Cora had let out an angry scream and thrown her leg back out. I threw her leg back into the bath. She threw it back out. I pushed it back in. She let out some more angry noises and kicked the water a few times. It was almost like a bull, pawing the ground.

“Cora, if you don’t wash your hair, you can’t go to church because you’ll be a dirty girl,” I said, wrestling as she tried to hurl herself out of the bathtub again. “You can’t go to the playground next to the church. You’ll just have to stay home all day.”

Cora saw no point in arguing. What could she accomplish that way? These people wouldn’t listen. But she had her strength. She threw her leg out of the bathtub and launched herself out of the bathtub with renewed vigor.

I considered throwing her back in but it seemed too dangerous to fight this way, on the edge of a slippery deep bathtub with a slippery angry child. I put a towel around her and turned to her sister.

“Annie, what was at that playground next to church, do you remember?” I asked. “Were there swings?”

“Yes,” said Annie. “I think so.”

“Maybe there was a slide?” I said.  I hadn’t actually been to the playground since I was about twelve, so I couldn’t remember.

“Maybe,” she agreed. “There was a little bench to sit on.”

“That sounds like fun,” I said.

“There’s a really fun see-saw, with springs,” Grandma Mary added helpfully.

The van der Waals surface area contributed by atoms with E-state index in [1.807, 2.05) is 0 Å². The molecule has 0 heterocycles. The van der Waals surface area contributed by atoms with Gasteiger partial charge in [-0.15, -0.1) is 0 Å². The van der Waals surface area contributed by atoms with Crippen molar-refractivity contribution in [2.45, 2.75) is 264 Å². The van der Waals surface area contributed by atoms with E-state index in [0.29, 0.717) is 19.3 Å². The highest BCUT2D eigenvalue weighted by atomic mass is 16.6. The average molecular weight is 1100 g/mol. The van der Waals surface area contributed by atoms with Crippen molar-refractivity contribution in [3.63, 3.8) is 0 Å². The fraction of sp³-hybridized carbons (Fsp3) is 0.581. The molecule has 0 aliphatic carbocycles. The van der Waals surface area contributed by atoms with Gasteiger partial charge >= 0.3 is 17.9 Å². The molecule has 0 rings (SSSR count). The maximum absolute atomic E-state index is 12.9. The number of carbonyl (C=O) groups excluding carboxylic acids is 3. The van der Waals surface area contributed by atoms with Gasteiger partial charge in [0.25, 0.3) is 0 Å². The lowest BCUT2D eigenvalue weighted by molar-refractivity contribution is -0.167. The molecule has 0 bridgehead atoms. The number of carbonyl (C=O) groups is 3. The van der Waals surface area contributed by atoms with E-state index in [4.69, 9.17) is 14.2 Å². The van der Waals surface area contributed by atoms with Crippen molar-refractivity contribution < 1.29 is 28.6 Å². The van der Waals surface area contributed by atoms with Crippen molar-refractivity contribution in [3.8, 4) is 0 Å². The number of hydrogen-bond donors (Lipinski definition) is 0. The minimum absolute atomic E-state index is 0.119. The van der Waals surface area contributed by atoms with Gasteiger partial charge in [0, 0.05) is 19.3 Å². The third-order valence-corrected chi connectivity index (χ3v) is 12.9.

“Cora, don’t you want to go to that playground?” I asked.

Cora was weeping loudly, tears running down her face, her little body occasionally racked with a sob. She nodded.

“Well, all you have to do is get back in that bathtub and get your hair washed!”

Cora lay herself down on the ground, knees pulled up under her chest, forehead in the bath mat, and cried even more loudly.

I turned back to Annie and ignored her. I washed Annie’s hair. We talked a little about the playground. We discussed whether or not Annie had water in her eyes (“Are you getting water in your eyes?” “No.” “How about now? Any water?” “No,” “Any water in your eyes now?” “No.” On and on and on.)

Cora continued wailing into the mat. Eventually she got tired of this and wandered, naked, into the kitchen where her grandparents were sitting eating breakfast.

“Oh, Cora, just take the bath,” Grandma Mary advised. “It’ll be over so quickly, and then we can have fun!”

Cora stood there and wept. She said nothing.